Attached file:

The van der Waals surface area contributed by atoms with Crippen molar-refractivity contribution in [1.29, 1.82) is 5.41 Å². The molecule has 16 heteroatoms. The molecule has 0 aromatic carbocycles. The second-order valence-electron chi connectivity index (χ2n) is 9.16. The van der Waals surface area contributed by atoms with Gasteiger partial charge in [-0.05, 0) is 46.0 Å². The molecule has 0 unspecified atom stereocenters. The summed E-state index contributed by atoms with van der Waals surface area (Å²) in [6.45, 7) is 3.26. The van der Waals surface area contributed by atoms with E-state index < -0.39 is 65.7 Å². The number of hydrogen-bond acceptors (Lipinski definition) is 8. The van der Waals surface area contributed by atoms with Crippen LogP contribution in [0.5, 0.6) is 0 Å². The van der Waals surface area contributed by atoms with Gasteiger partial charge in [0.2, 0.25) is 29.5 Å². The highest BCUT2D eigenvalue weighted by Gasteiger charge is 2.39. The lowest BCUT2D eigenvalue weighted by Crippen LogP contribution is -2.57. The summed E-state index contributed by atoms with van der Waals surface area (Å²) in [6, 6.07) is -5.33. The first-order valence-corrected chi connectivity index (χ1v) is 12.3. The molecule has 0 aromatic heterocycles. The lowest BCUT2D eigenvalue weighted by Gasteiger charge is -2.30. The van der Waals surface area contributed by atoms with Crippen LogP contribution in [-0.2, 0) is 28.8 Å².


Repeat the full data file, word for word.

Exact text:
The van der Waals surface area contributed by atoms with Crippen molar-refractivity contribution in [1.29, 1.82) is 5.41 Å². The molecule has 16 heteroatoms. The molecule has 0 aromatic carbocycles. The second-order valence-electron chi connectivity index (χ2n) is 9.16. The van der Waals surface area contributed by atoms with Gasteiger partial charge in [-0.05, 0) is 46.0 Å². The molecule has 0 unspecified atom stereocenters. The summed E-state index contributed by atoms with van der Waals surface area (Å²) in [6.45, 7) is 3.26. The van der Waals surface area contributed by atoms with E-state index < -0.39 is 65.7 Å². The number of hydrogen-bond acceptors (Lipinski definition) is 8. The van der Waals surface area contributed by atoms with Crippen LogP contribution in [0.5, 0.6) is 0 Å². The van der Waals surface area contributed by atoms with Gasteiger partial charge in [0.2, 0.25) is 29.5 Å². The highest BCUT2D eigenvalue weighted by Gasteiger charge is 2.39. The lowest BCUT2D eigenvalue weighted by Crippen LogP contribution is -2.57. The summed E-state index contributed by atoms with van der Waals surface area (Å²) in [6, 6.07) is -5.33. The first-order valence-corrected chi connectivity index (χ1v) is 12.3. The molecule has 0 aromatic heterocycles. The lowest BCUT2D eigenvalue weighted by Gasteiger charge is -2.30. The van der Waals surface area contributed by atoms with Crippen LogP contribution in [-0.2, 0) is 28.8 Å².